Like many people, I’ve been aware that we have agencies along Broadway who work with homeless populations. As much as any, however, I’ve been unclear regarding the roles they assume, their differences and how they coordinate. As homelessness has been a topic of discussion on this blog a number of times, it seemed logical to investigate. I met with Dr. Bruce Spangler, Chief Executive Officer of the Volunteer Ministry Center.
The center, located at 511 N. Broadway is just north of Fifth Avenue. Across the street from Minvilla Manor Apartments, which it owns and operates, the center actually contains several programs: The Bush Family Refuge provides counseling and support for individuals and families who are at risk of losing housing. The VMC Dental clinic provides dental care to those in need. The Resource Center is a transitional day program to help homeless individuals work their way out of homelessness. The VMC Holiday store offers those in need a chance to work toward points with which they may purchase gifts for family members at Christmas. Minvilla Manor offers 57 apartments to qualifying, chronically homeless individuals.
The center was founded in 1987 in response to homeless people and others knocking on the doors of downtown churches. Feeling their response should be unified both for consistency and so they did not duplicate services, the need they felt had increased tremendously with the loss of psychiatric beds, including 100 very recently at Lakeshore Mental Health Institute.
The response was driven by the churches and Dr. Spangler says it was only in the last decade that the city has become involved in a significant way with the problem of homelessness. Even as recently as the beginning of this decade, the majority of money spent on the problem went toward managing the issue with only 13 cents of each dollar focused on solutions.
Volunteer Ministries has a budget of approximately $1.6 million. The largest percentage (20) is derived from individual donations. Fundraisers provide 17 % and government grants about 16%. Foundations give about 14% and the remainder is from United Way (10%), congregations (9%) and others. 10% of the budget goes to administration, 6% to development and 84% to programs directly benefiting clients.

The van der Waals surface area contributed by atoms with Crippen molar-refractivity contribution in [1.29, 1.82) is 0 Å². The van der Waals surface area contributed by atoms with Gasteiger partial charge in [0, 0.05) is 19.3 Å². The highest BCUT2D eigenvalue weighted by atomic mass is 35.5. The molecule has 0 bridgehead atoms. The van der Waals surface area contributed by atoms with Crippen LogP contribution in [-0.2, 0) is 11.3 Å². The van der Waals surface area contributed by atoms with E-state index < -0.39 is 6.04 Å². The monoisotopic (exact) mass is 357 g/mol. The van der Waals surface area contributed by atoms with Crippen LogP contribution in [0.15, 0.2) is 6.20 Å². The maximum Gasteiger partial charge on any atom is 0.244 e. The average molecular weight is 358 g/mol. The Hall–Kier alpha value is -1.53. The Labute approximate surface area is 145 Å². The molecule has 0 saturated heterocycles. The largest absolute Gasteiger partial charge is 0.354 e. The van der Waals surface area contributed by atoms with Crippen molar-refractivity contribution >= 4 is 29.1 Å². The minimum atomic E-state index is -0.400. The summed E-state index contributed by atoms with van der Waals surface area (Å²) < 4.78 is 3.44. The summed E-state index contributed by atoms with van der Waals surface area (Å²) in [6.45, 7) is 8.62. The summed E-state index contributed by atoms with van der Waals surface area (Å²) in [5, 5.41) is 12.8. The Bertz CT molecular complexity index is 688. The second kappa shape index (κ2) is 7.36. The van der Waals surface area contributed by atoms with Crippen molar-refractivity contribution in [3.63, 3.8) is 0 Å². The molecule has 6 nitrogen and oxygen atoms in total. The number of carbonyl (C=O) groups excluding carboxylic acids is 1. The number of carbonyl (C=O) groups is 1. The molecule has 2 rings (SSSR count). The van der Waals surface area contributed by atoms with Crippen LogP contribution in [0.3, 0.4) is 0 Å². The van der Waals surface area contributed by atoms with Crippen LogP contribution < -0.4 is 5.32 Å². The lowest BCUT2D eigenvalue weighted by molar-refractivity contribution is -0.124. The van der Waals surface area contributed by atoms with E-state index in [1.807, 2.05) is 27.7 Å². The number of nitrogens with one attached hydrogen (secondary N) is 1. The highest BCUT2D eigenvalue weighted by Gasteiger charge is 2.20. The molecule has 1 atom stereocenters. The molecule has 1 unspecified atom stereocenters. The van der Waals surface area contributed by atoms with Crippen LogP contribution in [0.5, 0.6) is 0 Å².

Of the homeless population, Dr. Spangler says very few are happy with their situation. Still, he insists, “Compassion has to have a context and that context is accountability.” The center is dedicated to a housing first solution. He insists housing is a tool of recovery, not a reward. He also doesn’t like the idea of calling someone a homeless person, but rather insists on putting the person first, preferring to say, “individuals experiencing homelessness.”
Homelessness is complicated, including different types of populations and the problem requires a multi-faceted approach. The most visible concentration of homeless individuals, those beneath the I-40 viaduct at Broadway he says are mostly mentally ill and the gathering includes more than a few predators taking advantage of them.
The Knoxville Area Rescue Ministry, most commonly referred to as KARM, provides emergency services – food and overnight stays. Volunteer Ministries and the Salvation Army focus on transitional services and residences like Minvilla and Flenniken fill a supportive role. The city has an Office on Homelessness, including program director Michael Dunthorn who coordinates with homeless organizations and the Knoxville-Knox County Coalition for the Homeless has been around for thirty years. And there are numerous others involved in the issue.
Dr. Spangler says the number of homeless in the city has been consistent over the years, though there has been a decrease in the chronically homeless since the implementation of the Ten Year Plan to End Homelessness. Other types of homelessness include those who are seasonally or episodically homeless, which is usually short term. Those who have been homeless at least six months, but less than a year are considered acutely homeless. The chronic population would be those who have been homeless for a more extended period of time.